Saturday, October 4, 2014

Cat's out of the bag; success is coming out of the box

Today the world looks and operates quite differently than it did 50 years ago, and the same is true of the music world. With the music community’s recent panic to sustain audiences, there’s a growing emphasis on outreach, and in some ways, musical altruism. Longy’s own Teaching Artist Program is symptomatic of this trend. It’s no longer enough to just practice and be good at an instrument, so one must take a course preparing him- or herself to give interactive concerts and create lesson plans to essentially help foster children’s curiosity about classical music. Just this year, Boston’s Symphony Nova launched its fellowship program, which, in addition to providing participants with orchestral experience, also sends them out into the community to perform outreach concerts and try out some teaching artistry. From The Top also has education and outreach programs whose purposes are quite similar, and has instituted a community concert series. Even the most prestigious of musicians and music-related organizations are realizing that for the community to appreciate music, we must first appreciate them.

However, as quickly as this shift towards community-oriented music is happening, Sara Sitzer of New Music Box suggests that our concept of what makes a musician successful is not evolving fast enough to reflect these changing ideals. Sitzer suggests classical musicians do still feel pressure to win a competition or be accepted into a prestigious school, ensemble, or orchestra in order to feel that they are succeeding at their craft. These accolades are, of course, something to be celebrated for anyone who manages them. However, other, less traditional methods of building a career are just as valid and are too often overlooked. Sitzer reports of a discussion with Howard Herring, president of the prestigious training orchestra the New World Symphony, that he encourages the New World fellows to embody three primary principles:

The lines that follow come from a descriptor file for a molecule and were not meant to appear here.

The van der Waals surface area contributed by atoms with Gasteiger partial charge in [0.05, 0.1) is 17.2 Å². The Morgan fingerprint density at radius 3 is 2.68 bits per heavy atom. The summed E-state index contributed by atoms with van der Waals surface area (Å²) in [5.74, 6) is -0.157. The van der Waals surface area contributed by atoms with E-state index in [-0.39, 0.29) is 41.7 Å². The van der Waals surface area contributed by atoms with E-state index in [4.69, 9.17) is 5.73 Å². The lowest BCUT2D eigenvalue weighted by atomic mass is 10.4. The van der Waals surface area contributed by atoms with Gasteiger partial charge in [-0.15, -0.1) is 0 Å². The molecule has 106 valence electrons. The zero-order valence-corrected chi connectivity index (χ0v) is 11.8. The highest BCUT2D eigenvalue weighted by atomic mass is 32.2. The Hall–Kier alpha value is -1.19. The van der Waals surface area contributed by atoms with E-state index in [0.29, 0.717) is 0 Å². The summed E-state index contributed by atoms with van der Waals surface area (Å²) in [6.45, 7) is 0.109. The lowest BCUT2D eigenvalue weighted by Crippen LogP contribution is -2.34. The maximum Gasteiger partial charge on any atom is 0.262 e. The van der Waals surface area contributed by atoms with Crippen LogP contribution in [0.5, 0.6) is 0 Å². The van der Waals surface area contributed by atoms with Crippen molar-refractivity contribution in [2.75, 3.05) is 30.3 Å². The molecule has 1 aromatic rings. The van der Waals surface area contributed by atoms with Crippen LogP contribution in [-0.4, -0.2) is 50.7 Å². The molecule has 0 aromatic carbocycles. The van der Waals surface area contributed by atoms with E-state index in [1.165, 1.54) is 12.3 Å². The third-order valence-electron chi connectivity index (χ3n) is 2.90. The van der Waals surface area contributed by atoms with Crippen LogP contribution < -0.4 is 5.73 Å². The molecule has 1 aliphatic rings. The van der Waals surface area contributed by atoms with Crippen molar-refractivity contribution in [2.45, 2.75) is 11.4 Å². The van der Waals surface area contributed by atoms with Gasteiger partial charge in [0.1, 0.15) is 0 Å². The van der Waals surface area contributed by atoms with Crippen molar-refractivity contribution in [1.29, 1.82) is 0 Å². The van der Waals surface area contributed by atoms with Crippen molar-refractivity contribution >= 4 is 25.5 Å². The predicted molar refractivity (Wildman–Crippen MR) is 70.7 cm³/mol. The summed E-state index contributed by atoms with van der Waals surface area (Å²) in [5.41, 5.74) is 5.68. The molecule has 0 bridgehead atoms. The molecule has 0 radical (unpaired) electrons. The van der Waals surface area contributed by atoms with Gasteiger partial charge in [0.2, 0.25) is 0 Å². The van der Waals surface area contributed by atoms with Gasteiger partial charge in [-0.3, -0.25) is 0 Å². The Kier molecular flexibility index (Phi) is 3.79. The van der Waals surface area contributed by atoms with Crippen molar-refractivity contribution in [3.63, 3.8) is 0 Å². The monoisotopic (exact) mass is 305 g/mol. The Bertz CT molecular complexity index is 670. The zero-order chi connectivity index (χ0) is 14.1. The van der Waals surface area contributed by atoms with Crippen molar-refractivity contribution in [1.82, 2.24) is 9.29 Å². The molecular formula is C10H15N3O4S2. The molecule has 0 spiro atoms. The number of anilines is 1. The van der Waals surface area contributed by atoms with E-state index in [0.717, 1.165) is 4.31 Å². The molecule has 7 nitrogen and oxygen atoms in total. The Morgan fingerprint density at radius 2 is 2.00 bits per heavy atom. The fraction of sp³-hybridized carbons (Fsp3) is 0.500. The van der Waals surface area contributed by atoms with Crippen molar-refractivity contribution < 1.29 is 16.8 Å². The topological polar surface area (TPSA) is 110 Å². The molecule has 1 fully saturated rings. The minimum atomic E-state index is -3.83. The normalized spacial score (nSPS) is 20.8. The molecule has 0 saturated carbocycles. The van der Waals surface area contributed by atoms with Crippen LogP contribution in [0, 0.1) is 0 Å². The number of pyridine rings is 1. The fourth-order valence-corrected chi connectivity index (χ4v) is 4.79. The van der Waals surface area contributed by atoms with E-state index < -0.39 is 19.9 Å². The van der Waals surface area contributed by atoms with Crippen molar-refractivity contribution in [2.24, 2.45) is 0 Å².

1. Independence. Independent thinking allows us to think outside the box and be proactive about our passions.
  2. Inclusiveness. When we engage our communities, great things are possible.
  3. Responsibility. Taking responsibility for our art form ensures its continued relevance in society.

Herring also differentiates between a job and a career: a job is something that you get, a career is something that you build. By this definition, a job is only part of one’s career; ideally, a career is a series of choices that affect the music community in one’s unique and genuine way. Depending on the person, this may include so-called traditional kinds of success, or not. Perhaps popular ideas of what success is will soon catch up to the shift in focus, and become more inclusive of the many different roles musicians can play in the community. For Sitzer’s full article, please visit:

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